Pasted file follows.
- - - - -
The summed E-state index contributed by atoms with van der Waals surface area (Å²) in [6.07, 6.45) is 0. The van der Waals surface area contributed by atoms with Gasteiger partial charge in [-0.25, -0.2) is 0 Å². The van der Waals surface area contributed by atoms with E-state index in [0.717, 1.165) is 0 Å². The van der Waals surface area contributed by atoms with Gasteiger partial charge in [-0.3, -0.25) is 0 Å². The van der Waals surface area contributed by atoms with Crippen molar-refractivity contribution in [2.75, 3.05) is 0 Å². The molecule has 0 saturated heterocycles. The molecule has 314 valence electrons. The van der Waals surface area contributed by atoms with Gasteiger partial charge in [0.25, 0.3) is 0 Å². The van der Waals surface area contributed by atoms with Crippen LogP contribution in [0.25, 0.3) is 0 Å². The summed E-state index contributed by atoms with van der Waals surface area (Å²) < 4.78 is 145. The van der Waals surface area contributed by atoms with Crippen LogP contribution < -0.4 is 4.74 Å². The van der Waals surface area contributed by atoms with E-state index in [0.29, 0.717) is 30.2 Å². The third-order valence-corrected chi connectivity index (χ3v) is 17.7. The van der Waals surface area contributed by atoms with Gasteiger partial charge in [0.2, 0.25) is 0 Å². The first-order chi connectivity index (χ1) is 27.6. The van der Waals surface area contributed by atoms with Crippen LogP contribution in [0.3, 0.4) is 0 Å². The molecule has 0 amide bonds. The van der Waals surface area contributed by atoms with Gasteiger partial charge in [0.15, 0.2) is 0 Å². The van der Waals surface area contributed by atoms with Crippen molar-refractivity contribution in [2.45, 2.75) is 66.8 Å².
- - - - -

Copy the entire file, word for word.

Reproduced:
The summed E-state index contributed by atoms with van der Waals surface area (Å²) in [6.07, 6.45) is 0. The van der Waals surface area contributed by atoms with Gasteiger partial charge in [-0.25, -0.2) is 0 Å². The van der Waals surface area contributed by atoms with E-state index in [0.717, 1.165) is 0 Å². The van der Waals surface area contributed by atoms with Gasteiger partial charge in [-0.3, -0.25) is 0 Å². The van der Waals surface area contributed by atoms with Crippen molar-refractivity contribution in [2.75, 3.05) is 0 Å². The molecule has 0 saturated heterocycles. The molecule has 314 valence electrons. The van der Waals surface area contributed by atoms with Gasteiger partial charge in [0.25, 0.3) is 0 Å². The van der Waals surface area contributed by atoms with Crippen LogP contribution in [0.25, 0.3) is 0 Å². The summed E-state index contributed by atoms with van der Waals surface area (Å²) < 4.78 is 145. The van der Waals surface area contributed by atoms with Crippen LogP contribution < -0.4 is 4.74 Å². The van der Waals surface area contributed by atoms with E-state index in [0.29, 0.717) is 30.2 Å². The third-order valence-corrected chi connectivity index (χ3v) is 17.7. The van der Waals surface area contributed by atoms with Gasteiger partial charge in [0.2, 0.25) is 0 Å². The first-order chi connectivity index (χ1) is 27.6. The van der Waals surface area contributed by atoms with Crippen LogP contribution in [0.3, 0.4) is 0 Å². The molecule has 0 amide bonds. The van der Waals surface area contributed by atoms with Gasteiger partial charge in [0.15, 0.2) is 0 Å². The van der Waals surface area contributed by atoms with Crippen molar-refractivity contribution in [2.45, 2.75) is 66.8 Å².